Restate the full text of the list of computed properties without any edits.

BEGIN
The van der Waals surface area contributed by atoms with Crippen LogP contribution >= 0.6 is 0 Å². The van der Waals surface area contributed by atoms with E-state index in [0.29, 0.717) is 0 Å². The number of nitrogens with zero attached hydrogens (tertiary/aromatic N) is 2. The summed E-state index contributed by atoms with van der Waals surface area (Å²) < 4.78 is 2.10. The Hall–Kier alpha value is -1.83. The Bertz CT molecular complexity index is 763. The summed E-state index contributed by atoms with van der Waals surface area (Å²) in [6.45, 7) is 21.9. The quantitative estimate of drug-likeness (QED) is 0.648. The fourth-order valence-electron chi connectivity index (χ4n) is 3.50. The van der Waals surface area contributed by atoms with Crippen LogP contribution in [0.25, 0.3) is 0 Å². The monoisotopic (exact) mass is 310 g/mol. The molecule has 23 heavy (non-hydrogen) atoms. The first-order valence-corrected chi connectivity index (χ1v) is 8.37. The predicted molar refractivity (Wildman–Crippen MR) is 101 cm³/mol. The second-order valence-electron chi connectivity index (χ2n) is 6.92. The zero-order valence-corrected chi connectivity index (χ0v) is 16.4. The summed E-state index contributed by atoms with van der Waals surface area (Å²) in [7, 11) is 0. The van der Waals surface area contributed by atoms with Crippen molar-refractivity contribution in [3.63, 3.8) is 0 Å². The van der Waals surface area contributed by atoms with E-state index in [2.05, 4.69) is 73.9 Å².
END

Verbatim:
The van der Waals surface area contributed by atoms with Crippen LogP contribution >= 0.6 is 0 Å². The van der Waals surface area contributed by atoms with E-state index in [0.29, 0.717) is 0 Å². The number of nitrogens with zero attached hydrogens (tertiary/aromatic N) is 2. The summed E-state index contributed by atoms with van der Waals surface area (Å²) < 4.78 is 2.10. The Hall–Kier alpha value is -1.83. The Bertz CT molecular complexity index is 763. The summed E-state index contributed by atoms with van der Waals surface area (Å²) in [6.45, 7) is 21.9. The quantitative estimate of drug-likeness (QED) is 0.648. The fourth-order valence-electron chi connectivity index (χ4n) is 3.50. The van der Waals surface area contributed by atoms with Crippen LogP contribution in [0.25, 0.3) is 0 Å². The monoisotopic (exact) mass is 310 g/mol. The molecule has 23 heavy (non-hydrogen) atoms. The first-order valence-corrected chi connectivity index (χ1v) is 8.37. The predicted molar refractivity (Wildman–Crippen MR) is 101 cm³/mol. The second-order valence-electron chi connectivity index (χ2n) is 6.92. The zero-order valence-corrected chi connectivity index (χ0v) is 16.4. The summed E-state index contributed by atoms with van der Waals surface area (Å²) in [7, 11) is 0. The van der Waals surface area contributed by atoms with Crippen molar-refractivity contribution in [3.63, 3.8) is 0 Å². The van der Waals surface area contributed by atoms with E-state index in [2.05, 4.69) is 73.9 Å².